Madorsky does a wonderful job not just in looking absolutely terrified, especially when the father gives him a suspicious look, but also in reeling in our greatest sympathies. His character is a child who believes that there is no one he can turn to. After sitting through nicely-paced spying that occasionally ends in almost getting caught, we want to see him escape his potentially cannibalistic parents by exposing their extracurricular activities—if they are, in fact, murderers and cannibals.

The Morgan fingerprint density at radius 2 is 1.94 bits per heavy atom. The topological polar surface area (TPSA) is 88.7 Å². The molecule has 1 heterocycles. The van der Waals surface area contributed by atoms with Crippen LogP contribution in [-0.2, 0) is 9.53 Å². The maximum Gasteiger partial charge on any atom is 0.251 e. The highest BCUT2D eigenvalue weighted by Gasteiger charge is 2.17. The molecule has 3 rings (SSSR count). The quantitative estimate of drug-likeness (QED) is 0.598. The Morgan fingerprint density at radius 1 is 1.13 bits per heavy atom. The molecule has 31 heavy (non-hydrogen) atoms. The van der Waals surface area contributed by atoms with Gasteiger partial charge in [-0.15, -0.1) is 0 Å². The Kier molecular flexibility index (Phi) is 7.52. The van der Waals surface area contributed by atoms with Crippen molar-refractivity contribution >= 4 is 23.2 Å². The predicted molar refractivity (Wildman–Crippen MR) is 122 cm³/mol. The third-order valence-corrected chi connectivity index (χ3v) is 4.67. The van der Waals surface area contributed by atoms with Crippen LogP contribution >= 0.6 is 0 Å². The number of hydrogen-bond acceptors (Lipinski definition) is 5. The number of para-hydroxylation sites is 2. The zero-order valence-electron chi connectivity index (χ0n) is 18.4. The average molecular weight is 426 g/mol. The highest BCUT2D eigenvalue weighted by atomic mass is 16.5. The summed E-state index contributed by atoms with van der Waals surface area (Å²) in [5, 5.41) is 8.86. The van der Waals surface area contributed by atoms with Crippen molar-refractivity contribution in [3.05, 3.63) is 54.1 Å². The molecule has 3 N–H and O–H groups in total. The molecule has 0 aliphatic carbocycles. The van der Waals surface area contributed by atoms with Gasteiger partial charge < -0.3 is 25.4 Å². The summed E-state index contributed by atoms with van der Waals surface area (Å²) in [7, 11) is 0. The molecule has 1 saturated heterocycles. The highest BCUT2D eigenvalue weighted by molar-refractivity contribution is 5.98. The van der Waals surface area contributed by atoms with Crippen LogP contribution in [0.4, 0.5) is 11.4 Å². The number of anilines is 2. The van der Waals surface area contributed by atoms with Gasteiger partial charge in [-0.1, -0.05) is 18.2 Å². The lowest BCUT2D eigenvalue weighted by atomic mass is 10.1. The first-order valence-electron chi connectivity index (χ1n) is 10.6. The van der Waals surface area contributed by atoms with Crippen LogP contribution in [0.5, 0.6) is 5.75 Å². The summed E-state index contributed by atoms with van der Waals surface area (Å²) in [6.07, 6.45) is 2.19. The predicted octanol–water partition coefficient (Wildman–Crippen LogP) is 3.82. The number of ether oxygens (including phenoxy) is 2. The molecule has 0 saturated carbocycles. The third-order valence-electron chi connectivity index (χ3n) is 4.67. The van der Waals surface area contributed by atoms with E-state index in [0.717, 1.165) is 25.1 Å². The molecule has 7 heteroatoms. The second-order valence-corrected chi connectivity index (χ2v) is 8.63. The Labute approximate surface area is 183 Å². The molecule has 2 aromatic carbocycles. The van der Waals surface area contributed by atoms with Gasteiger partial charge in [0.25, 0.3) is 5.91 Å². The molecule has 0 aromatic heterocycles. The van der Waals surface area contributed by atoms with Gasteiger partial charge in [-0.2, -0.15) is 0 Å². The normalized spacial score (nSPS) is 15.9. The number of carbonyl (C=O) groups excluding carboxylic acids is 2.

When Michael is not at home, he is at school, bonding with a girl (London Juno) who is also relatively new. Naturally, the duo eventually make grim discoveries that may or may not only reside in their heads. Bob Balaban, the director, is fastidious in building suspenseful scenes. Because of the uneven beats between action and reaction, images normally considered as clichés end up providing just the right amount of impact.
Moreover, there is variation in the outcomes of Michael’s investigations. Just when we believe he is safe, he gets caught at the final teeth-chattering second. At times, though, when we are convinced that it is game over for the boy, he is saved by a noise or some other unforeseen element without coming off as cheap.